Our retirement timeline provides more information about what options are available to you and the things you may want to consider, taking into account the number of years you have until you retire.
A long term investment aiming to build up a fund of money which you can use to provide for your retirement
- You can pay up to £3,600 a year into a pension, or up to 100% of your pensionable earnings - whichever is greater.
- You’ll get tax relief on money you pay in up to £40,000 for the 2016/2017 tax year.
- You can start taking money out of your pension from the age of 55.
- You can usually take up to 25% of your pension fund as tax-free cash.
The value of investments can go down as well as up and you may get back less than has been paid in.
Your questions answered
What’s a pension?
- Whilst some employers still offer defined benefit - sometimes called final salary - pension schemes, which promise to pay out an income based on how much you earn when you retire, the most common form of pension scheme nowadays is defined contribution. A defined contribution pension is a way of holding long-term investments until you're ready to retire and take cash or an income from the fund you've built up. Most employers offer defined contribution schemes and you can also take one out privately.
- Find out more on our Pensions explained page
Am I eligible to get one?
You need to be:
- A UK resident
- Aged under 75
How do pensions work?
- You’ll have a wide choice of investments
- Charges are low
- You can usually manage your pension and make changes online
You'll automatically be given basic rate tax relief. If you pay tax above the basic rate, you will need to claim any additional tax relief through your tax return.
How do I pay in?
- You can make regular or one-off contributions
- You can make contributions directly or from your salary
- Your employer can make contributions too
How much might I think of paying in?
To help you decide what you can afford, use My budget planner
- It may also depend on your needs when you’re retired – My retirement planner can help you to work this out
- Starting a pension sooner rather than later could make a big difference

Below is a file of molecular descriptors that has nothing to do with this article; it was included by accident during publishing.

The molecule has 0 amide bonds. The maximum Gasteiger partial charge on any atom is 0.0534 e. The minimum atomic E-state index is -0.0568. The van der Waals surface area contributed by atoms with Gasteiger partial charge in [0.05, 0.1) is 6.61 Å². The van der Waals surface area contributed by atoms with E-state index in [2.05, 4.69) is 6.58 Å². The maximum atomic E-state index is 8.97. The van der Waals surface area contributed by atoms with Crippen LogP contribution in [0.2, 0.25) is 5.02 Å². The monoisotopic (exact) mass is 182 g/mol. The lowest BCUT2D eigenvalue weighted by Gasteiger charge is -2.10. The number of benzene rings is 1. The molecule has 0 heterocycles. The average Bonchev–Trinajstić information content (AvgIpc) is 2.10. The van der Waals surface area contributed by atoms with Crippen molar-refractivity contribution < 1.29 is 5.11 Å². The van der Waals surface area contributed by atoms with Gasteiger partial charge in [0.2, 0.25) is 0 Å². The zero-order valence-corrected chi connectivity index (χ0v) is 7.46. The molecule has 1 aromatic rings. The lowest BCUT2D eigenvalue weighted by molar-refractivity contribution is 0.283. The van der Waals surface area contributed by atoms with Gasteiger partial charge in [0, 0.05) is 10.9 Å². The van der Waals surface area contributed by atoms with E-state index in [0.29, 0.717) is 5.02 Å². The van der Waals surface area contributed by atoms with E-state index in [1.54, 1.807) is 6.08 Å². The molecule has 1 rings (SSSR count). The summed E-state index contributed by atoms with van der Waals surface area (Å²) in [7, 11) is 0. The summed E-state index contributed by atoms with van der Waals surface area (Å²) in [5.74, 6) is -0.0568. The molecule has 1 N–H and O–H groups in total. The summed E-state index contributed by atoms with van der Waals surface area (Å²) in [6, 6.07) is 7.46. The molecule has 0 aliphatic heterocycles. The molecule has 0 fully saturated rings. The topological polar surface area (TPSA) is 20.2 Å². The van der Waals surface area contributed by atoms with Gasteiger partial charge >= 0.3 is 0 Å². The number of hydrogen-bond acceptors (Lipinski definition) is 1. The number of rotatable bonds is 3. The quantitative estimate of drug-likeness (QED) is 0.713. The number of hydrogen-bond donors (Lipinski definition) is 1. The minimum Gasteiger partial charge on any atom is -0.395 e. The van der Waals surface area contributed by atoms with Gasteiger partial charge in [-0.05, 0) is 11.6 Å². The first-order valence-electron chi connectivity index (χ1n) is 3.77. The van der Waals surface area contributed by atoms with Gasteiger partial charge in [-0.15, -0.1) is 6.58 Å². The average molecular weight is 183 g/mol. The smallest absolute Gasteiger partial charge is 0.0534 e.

What happens when I’m ready to retire?
- You can take cash from your pension fund from the age of 55 - find out about How do I take money from my pension fund?
- You can normally take up to 25% of your pension fund as tax-free cash, with tax payable at your marginal rate on the rest.
- You can choose to use some or all of your pension fund to buy an income in retirement – you can find out more about this in the How do I take income from my pension fund? section of our website
Can I leave money from my pension to my dependants?
You could consider:
- Money remaining in your pension fund doesn't normally count as part of your estate for inheritance tax.
- If you die, your pension fund can be paid to your chosen beneficiaries potentially subject to tax. For more information go to what happens to my money when I die?
- If you've bought an annuity to provide an income for life, this will normally stop when you die – although you can choose options which could pay an income to a dependant after your death, or guarantee that the annuity will pay for a minimum number of years even if you die within that period. Aviva's pension annuity comes with payments guaranteed for one year as standard.
What other options might help to fund my retirement?
You could consider:
- A cash ISA or a savings account.If you’re uncomfortable with the thought of risk to your capital
- A stocks and shares ISA or an investment account If you’re willing to accept risk alongside higher growth potential than a cash ISA or savings account.